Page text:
What is the difference between business continuity and disaster recovery?
Both business continuity and disaster recovery are involved in preparing a company for the event of a disaster, whether the solution involves prevention or response. Although they fall under the same category, business continuity and disaster recovery have their differences. Therefore, continuous monitoring and use of the SII Cybersecurity Stack is the recommended option by our experts. The SII Cybersecurity Stack follows the NIST Cybersecurity Framework and consists of five functions: Identify, Protect, Detect, Respond, and Recover.
The key difference between business continuity and disaster recovery is when the plan takes effect. Business continuity requires you to keep operations functional during the event of a disaster and immediately after. Disaster recovery is a subset within business continuity — it focuses on how you respond after the event has completed and how you return to normal. See the comparison chart below for more details:
A very simple, but important question: Can your business continue to operate after losing all data and information? No matter the business size or industry, our experience tells us that most businesses struggle to operate and recover after an attack, breach, etc. because their company had not prepared a plan.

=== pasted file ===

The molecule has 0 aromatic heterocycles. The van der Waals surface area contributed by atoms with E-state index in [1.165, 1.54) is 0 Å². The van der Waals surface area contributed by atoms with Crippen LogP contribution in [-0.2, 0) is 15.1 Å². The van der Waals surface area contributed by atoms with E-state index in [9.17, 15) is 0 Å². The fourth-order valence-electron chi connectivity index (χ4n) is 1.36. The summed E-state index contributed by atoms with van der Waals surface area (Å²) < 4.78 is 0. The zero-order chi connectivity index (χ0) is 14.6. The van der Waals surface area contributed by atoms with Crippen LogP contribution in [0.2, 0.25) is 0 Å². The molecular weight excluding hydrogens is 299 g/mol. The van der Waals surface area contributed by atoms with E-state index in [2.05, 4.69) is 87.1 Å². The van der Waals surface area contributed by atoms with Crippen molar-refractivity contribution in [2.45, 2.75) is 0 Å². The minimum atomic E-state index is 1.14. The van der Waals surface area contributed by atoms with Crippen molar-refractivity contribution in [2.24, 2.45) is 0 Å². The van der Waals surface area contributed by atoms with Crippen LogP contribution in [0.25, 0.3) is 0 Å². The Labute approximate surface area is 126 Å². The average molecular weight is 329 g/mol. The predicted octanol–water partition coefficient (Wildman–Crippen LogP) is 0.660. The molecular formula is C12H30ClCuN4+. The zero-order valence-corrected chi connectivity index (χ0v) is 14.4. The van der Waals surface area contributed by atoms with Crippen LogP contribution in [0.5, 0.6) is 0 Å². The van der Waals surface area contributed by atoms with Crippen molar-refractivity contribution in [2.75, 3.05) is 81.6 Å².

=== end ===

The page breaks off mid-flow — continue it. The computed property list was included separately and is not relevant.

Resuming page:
Businesses large to small are constantly storing large amounts of information and data. The result of a disaster from hardware failure, hacking, human errors, natural disasters, etc. could cause major damage to a company. Forming a business continuity plan and disaster recovery plan is crucial for protecting this information and data. These types of plans are a relief when a significant disruption happens, they allow a business to continue to operate and stay alive.
Why should you implement these plans?
Each industry has its unique threats, vulnerabilities, and risks that can be specifically targeted by hackers, system failures, etc. This is the ultimate reason why our Cybersecurity Stack is tailored specifically to each client. Some industries fall under guidelines that require a plan for data recovery. For example: Healthcare falls under HIPPA guidelines, which requires the business to implement a business continuity plan for constant data backup and protection. Healthcare information is valued too highly to be manipulated or lost. Constant monitoring and detecting changes are part of the business continuity plan.
If you value your data and information, it is extremely important to have a back-up plan in place. We have seen multiple ransomware attacks recently, along with the usual phishing attempts and worms. Can your company survive a disaster? What backup plans do you have in place? We understand that these questions may be alarming to businesses that have not thought about these issues, but we are here to educate and for support.